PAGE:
Straight from the official Google blog comes an interesting post discussing the possibility of a correlation between Oscar wins and the public’s interest by search trends. Sifting through their search trends for the last 3 years, Google had found that there were consistent search patterns for each year’s Best Picture winners (2008’s No Country for Old Men, 2009’s Slumdog Millionaire and 2010’s The Hurt Locker). Using the data gathered, they determined that for each of those years’ Best Picture winners there “was an upward trend in search volume for at least four weeks, as well as highest regional interest from New York”.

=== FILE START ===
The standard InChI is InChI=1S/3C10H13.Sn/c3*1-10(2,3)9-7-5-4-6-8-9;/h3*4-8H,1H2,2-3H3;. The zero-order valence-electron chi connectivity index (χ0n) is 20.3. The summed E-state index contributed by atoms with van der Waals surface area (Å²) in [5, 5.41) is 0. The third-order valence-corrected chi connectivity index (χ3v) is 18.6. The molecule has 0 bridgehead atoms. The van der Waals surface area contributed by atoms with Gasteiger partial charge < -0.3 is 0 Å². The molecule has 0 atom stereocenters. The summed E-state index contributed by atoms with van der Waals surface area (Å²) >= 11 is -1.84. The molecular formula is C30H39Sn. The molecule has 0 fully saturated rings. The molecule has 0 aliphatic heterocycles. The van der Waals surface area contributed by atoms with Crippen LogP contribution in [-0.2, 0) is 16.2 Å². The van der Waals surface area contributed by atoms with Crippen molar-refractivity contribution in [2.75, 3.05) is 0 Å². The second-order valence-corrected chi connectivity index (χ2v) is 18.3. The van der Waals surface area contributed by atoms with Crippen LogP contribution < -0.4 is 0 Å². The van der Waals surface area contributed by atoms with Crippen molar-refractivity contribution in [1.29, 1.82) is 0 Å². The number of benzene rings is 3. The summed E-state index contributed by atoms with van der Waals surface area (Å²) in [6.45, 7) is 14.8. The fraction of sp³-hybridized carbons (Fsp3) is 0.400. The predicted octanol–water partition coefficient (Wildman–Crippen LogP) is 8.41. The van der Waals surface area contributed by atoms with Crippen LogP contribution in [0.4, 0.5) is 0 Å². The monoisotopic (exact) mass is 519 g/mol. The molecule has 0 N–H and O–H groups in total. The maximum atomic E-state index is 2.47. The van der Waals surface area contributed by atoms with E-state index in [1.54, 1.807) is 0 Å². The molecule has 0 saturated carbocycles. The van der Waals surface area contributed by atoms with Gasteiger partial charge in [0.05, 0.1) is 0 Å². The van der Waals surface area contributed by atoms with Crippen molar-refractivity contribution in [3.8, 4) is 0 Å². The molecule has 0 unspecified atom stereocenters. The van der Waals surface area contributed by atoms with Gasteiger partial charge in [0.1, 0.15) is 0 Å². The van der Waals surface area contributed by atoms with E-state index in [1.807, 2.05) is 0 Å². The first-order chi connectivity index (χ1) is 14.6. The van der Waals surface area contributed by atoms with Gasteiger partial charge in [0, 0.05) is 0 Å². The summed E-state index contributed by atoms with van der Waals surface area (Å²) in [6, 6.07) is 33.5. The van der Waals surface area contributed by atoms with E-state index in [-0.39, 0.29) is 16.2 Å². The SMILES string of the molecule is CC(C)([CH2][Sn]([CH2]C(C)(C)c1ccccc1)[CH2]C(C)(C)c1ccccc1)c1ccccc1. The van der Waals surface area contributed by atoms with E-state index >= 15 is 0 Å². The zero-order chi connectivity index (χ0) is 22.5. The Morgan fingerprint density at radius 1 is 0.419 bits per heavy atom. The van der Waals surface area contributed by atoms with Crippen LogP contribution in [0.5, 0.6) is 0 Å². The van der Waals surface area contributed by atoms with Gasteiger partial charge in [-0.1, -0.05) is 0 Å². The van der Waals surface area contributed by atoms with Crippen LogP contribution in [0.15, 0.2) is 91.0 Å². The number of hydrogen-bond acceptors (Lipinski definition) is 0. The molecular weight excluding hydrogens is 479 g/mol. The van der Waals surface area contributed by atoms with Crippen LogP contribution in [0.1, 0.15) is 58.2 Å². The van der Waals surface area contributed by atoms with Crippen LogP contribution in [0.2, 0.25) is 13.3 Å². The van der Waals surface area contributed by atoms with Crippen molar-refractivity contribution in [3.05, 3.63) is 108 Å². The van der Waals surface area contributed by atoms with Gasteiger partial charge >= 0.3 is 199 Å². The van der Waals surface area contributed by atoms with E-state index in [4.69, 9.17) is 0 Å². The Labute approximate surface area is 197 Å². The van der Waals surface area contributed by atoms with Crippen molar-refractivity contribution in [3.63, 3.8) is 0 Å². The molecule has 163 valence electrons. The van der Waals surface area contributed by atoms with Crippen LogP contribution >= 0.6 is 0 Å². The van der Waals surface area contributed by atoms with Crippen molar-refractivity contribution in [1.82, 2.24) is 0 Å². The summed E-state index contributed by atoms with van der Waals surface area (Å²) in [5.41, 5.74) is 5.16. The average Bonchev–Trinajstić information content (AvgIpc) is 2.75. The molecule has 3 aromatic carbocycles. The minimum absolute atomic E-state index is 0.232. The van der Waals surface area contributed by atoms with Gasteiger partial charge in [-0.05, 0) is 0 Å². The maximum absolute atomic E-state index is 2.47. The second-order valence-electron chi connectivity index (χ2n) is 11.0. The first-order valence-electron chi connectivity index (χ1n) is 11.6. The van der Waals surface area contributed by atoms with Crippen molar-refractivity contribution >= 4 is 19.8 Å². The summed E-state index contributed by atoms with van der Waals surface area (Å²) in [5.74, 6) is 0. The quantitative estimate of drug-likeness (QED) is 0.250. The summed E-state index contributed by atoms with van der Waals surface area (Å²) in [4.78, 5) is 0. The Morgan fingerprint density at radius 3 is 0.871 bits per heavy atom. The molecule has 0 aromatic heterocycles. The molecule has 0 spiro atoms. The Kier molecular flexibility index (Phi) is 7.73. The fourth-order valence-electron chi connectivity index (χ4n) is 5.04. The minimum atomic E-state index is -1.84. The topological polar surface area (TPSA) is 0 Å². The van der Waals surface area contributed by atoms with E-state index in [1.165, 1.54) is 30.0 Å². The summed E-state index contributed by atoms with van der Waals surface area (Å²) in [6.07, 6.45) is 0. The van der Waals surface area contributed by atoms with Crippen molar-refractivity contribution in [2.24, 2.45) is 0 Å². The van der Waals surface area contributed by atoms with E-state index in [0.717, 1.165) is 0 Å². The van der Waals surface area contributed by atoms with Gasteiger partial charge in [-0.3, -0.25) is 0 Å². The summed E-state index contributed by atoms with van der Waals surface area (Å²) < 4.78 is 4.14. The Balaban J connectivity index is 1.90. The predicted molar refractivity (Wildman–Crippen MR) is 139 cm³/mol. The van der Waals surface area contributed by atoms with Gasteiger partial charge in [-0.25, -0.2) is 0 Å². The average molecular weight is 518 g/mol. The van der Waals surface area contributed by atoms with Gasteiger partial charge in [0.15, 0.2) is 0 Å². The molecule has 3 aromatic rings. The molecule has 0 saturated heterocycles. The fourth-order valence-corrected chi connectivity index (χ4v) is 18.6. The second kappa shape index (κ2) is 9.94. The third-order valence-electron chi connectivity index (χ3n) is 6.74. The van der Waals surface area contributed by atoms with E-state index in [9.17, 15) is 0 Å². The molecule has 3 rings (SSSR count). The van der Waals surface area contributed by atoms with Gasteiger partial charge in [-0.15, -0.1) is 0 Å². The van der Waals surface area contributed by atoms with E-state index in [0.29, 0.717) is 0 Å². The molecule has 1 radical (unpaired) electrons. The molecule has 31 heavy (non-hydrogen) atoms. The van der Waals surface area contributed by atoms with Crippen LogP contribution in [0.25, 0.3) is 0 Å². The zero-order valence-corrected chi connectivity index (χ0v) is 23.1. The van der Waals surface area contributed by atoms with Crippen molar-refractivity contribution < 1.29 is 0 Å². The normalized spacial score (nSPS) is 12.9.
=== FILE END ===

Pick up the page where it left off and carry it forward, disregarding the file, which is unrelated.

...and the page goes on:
Google attempts to present a similar pattern within this year’s nominees. On top of the trending nominees is The Social Network which spiked for five weeks while close behind, fellow favourites Black Swan and The King’s Speech, have trended upward for four weeks. Does it mean that the more interest and popularity generated by a film through these search trends could possibly reflect Academy voters decisions? Are the voters the ones that are Googling, thus contributing to these trends? It’s not an exact science (so no phone calls to any bookies after reading this) but it is an interesting view on such longstanding traditions. For more in depth examination into these and other search trends for this year’s Oscar nominees such as actor, director and cinematographer trends click over to the official Google Blog.